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Middle East Digest - July 20, 2009


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Washington, DC
July 20, 2009

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The Middle East Digest provides text and audio from the Daily Press Briefing. For the full briefings, please visit daily press briefings.

From the Daily Press Briefing of July 20, 2009

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12:53 p.m. EDT

QUESTION: Do – Israel apparently rejected a new demand from the U.S. to stop a settlement project in East Jerusalem. Can you confirm that? Can you confirm that U.S. tried to stop this project and that it was rejected?

MR. CROWLEY: Well, I think there have been – this is not a new issue. There have been issues revolving construction in East Jerusalem have come up a number of times. I believe they came up when some of you might have been with the Secretary in the region back in February. We have made our views to – known to Israel. Our views are not new either, that this kind of construction is the type of thing that should be – is the type of issue that should be subject to permanent status negotiations, and that we are concerned that unilateral actions taken by the Israelis or the Palestinians cannot prejudge the outcome of these negotiations. That’s one of the reasons why we’re working hard through George Mitchell and others to create conditions so that you can have a resumption of negotiations that would lead the parties to address these final status issues. George Mitchell will be traveling to the region later this week. His itinerary is still not completely set, but he will be traveling to talk to Israeli officials, Palestinian officials, others in the region. I think he’s got a speech scheduled in Bahrain later this week, where I think he’ll have the opportunity to express once again our gratitude to Sheikh Salman for his message last week.

QUESTION: Can you confirm – excuse me --

QUESTION: *Has he had* any conversations with Ambassador Pickering about this meeting last week with Hamas leaders?

MR. CROWLEY: I think Ambassador Pickering is a private citizen. I’m not aware that we’ve had – we had any contact with him before or after that meeting.

QUESTION: Can we go back to settlements? Can you confirm that the Israel ambassador in Washington was summoned to the State Department on Friday?

MR. CROWLEY: We’ve had conversations with the Israeli ambassador recently on this and other subjects.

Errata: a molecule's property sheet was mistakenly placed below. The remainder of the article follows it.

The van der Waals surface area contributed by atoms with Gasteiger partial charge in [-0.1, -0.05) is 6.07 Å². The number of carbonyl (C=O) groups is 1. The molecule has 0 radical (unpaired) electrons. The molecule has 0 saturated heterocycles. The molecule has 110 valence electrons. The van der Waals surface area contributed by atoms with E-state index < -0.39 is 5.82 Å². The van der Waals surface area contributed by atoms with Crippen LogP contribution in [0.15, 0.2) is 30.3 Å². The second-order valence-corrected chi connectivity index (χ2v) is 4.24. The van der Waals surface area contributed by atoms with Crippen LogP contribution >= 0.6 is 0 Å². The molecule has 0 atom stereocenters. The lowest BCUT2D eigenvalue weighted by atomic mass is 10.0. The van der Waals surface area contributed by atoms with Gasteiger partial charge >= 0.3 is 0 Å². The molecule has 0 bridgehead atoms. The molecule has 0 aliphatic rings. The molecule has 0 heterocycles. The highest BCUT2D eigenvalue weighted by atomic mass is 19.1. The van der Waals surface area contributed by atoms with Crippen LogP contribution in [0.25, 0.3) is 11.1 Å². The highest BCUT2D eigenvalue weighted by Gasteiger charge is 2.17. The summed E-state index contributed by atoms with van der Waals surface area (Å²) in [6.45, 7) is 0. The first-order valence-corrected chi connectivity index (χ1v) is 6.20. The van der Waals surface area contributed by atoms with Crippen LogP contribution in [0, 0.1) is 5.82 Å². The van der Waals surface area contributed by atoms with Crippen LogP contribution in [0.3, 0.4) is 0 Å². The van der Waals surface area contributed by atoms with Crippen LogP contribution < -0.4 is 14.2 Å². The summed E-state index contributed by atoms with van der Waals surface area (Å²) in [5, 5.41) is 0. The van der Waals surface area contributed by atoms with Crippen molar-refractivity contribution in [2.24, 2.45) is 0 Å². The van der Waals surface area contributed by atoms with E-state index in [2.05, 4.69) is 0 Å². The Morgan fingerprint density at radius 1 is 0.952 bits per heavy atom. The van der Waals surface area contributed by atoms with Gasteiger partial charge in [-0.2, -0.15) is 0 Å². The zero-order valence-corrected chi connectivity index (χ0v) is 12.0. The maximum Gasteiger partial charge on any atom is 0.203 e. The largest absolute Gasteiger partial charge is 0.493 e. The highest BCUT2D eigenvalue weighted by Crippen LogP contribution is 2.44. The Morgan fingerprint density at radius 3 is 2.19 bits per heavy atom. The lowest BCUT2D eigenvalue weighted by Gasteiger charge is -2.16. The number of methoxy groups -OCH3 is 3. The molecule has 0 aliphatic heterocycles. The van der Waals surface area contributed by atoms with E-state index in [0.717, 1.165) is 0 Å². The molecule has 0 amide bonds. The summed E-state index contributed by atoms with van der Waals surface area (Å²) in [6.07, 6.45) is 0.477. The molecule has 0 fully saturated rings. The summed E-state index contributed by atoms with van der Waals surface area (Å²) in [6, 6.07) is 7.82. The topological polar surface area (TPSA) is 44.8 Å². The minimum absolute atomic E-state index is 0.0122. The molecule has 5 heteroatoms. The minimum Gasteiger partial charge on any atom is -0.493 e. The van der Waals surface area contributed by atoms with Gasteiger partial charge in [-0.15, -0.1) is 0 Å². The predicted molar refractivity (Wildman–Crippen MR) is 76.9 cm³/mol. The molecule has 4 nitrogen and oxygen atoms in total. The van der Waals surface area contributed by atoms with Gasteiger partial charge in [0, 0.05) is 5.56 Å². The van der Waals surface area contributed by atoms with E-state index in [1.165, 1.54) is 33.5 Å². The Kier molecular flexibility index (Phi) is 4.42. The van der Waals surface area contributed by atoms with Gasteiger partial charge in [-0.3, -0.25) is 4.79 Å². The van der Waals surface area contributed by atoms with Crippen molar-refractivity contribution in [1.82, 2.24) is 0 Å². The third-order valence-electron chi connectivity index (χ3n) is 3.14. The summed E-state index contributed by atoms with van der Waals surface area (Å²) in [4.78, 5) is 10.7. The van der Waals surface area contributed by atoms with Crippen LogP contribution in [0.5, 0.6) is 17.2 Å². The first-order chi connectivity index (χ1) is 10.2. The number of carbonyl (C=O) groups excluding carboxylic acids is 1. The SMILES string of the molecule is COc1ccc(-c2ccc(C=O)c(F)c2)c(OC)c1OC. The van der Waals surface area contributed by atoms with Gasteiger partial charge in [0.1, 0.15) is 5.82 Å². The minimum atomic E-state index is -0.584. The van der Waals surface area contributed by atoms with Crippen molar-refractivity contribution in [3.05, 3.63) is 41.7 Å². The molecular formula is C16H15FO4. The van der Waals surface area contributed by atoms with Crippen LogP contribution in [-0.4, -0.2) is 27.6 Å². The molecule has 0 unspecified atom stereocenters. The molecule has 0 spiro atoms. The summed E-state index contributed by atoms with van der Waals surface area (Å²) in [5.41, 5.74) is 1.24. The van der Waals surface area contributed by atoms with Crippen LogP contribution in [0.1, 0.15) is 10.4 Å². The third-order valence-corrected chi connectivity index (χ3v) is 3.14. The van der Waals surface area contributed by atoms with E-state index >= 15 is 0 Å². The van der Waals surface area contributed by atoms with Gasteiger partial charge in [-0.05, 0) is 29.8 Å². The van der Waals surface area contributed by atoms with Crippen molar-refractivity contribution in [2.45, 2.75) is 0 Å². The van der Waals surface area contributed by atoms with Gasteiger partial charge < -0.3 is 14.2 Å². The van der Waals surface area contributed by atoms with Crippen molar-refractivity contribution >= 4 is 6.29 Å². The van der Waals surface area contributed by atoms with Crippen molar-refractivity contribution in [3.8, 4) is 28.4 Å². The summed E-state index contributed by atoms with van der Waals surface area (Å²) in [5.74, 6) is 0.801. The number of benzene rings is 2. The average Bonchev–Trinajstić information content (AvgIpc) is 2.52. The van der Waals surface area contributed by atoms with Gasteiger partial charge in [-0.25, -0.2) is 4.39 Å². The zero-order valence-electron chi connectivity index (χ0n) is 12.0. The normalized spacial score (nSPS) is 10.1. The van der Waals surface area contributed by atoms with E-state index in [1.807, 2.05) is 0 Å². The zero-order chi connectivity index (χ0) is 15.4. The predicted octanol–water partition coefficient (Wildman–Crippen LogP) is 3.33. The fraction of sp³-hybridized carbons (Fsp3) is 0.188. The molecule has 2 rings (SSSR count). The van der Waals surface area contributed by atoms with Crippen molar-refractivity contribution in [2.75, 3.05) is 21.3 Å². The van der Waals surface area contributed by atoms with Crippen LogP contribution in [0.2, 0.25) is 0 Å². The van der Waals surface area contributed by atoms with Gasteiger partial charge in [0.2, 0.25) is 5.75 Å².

QUESTION: Well, can you clarify when that meeting actually was?

MR. CROWLEY: Last week sometime, I think.

QUESTION: Last week; not over the weekend?

MR. CROWLEY: No.

QUESTION: Friday --

MR. CROWLEY: Not to my knowledge.

QUESTION: And he met with who?

MR. CROWLEY: He met with a number of high-level officials, not the Secretary.

QUESTION: Deputy?

MR. CROWLEY: A number of high-level officials.

QUESTION: What is the agenda of Ambassador Holbrooke when he visits Afghanistan and Pakistan this week?

MR. CROWLEY: I think in – obviously, he makes regular visits to both countries. I think he’ll also be traveling to India and Brussels on this particular trip. Obviously, in Afghanistan, he’s going to be looking at the current situation and conferring with Afghan officials, with Ambassador Eikenberry, both on the current military campaign, but also on progress in developing civil society issues. I think in Pakistan, he will confer with a range of Pakistani officials. I think he’ll also go out once again to check on the status of Pakistani citizens that have been affected by the ongoing military efforts.

QUESTION: And --

QUESTION: When exactly is he going?

MR. CROWLEY: Last I checked, his departure date – it’ll be sometime this week, but I’m not sure that that is set.

QUESTION: Do you have any – do you have any lower-level assessment of how the resettlement of Pakistanis in Swat Valley has been going?

MR. CROWLEY: It’s a fair question. I know there have been some media reports that they’ve begun to flow back. I think that’s exactly what Ambassador Holbrooke will be looking at, because obviously, as you get closer to the end of the year, you’ve got great concerns in Pakistan about the plight of these people.

So I think that’s exactly what he wants to go check on, is what is their status, what are the current numbers, and what are the implications both in terms of addressing their immediate needs, but more significantly, I think when he was here talking to you last month, that if we thought that we had to care for these people over the winter, that has significant consequences in terms of the amount of aid that would have to be done – have to be raised by both the United States and the international community.

QUESTION: Can we go --

MR. CROWLEY: Elise, welcome back.

QUESTION: Thank you.

(The briefing was concluded at 1:25 p.m.)



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